Don't Believe in the Resurrection?
The poet Rumi suggests that we live with a deep secret that sometimes we know…then not…and then know again. The resurrection of Jesus Christ is one such secret. One moment I think I grasp how the deep reality underlying the resurrection story allows me to lean into the mystery of God, and then in the next moment, the story appears so unlikely that my trust in it evaporates into thin air.
The Resurrection is the Christian gold standard. Somewhere in the bylaws of being a Christian it states that if you don’t fully believe in the resurrection then your membership is officially revoked. Perhaps your faith journey has led you to the point of believing that Jesus was perhaps the greatest prophet of all times, but because you haven’t embraced the resurrection, you assume there is no place for you in Christianity.
Many of us who believe choose to quietly shut the door on this difficult precept of the faith, deciding to simply “accept it on faith.” That strategy worked better in another time and place than it does today.
Faith questions aren’t meant to be ignored or tolerated. They shouldn’t be treated like an awkward relative you can’t reason with, or some life situation that you’ve put in the “too hard to deal with pile.” Faith questions are spiritual nudges, challenging us to cast out into deeper spiritual waters.
Perhaps the best way to approach the question of the resurrection is to ask: “How do I make sense of the resurrection?” as opposed to, “Did the resurrection actually happen?”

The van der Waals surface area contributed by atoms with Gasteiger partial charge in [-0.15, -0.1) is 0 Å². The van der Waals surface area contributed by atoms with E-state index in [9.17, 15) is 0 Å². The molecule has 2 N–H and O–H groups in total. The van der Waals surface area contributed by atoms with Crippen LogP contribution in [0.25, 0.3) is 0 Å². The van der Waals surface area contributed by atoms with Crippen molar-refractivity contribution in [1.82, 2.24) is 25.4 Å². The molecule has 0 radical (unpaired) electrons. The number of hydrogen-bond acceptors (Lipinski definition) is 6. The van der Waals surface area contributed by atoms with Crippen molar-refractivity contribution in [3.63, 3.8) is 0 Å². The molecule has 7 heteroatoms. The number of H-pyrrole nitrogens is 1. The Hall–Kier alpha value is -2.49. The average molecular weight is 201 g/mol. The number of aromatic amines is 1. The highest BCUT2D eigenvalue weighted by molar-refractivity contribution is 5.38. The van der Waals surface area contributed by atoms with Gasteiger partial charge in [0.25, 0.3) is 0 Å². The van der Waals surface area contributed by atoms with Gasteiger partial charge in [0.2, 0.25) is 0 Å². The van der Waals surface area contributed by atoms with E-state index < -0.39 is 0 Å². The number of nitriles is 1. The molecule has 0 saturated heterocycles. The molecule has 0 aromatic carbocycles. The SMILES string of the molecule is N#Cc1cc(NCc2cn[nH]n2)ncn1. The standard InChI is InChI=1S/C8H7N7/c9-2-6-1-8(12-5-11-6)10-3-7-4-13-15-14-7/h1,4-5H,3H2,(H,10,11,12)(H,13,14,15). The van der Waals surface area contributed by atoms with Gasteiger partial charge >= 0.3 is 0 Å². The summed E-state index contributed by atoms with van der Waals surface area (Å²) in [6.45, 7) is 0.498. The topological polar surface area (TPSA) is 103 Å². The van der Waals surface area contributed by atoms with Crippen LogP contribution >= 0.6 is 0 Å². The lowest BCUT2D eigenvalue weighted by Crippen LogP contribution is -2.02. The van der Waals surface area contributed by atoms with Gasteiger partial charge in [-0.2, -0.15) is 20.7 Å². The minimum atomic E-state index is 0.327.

It’s a gentler way of re-opening the doubt door. Our job as believers is not to figure out the how or when of the resurrection, but the what. What is the resurrection about?
The biblical accounts of the empty tomb are imagination grabbers. The empty tomb stories make us speculate about all sorts of things: what happened to the guards, how could anyone roll the heavy stone away from the entrance, or why were the burial cloths so neatly arranged. These questions distract us from the what of the resurrection story. What the gospels do tell us is that there is no actual description of Jesus being raised from the dead. There were no witnesses. None of the gospels attempt to explain exactly how the tomb became empty.
The gospels do tell us things that make the empty tomb story sound plausible. One example: the fact that the empty tomb was discovered by women. Women were some of the least likely of witnesses in the patriarchal culture of the day. To quote Josephus, "But let not the testimony of women be admitted on account of the levity and boldness of their sex (219)." If the story was a complete fabrication it would have made more sense for the gospel writers to present more credible witnesses to the empty tomb – perhaps a centurion, or Joseph of Arimathea, who not only owned the tomb but was a member of the Sanhedrin, or perhaps someone from Herod’s court.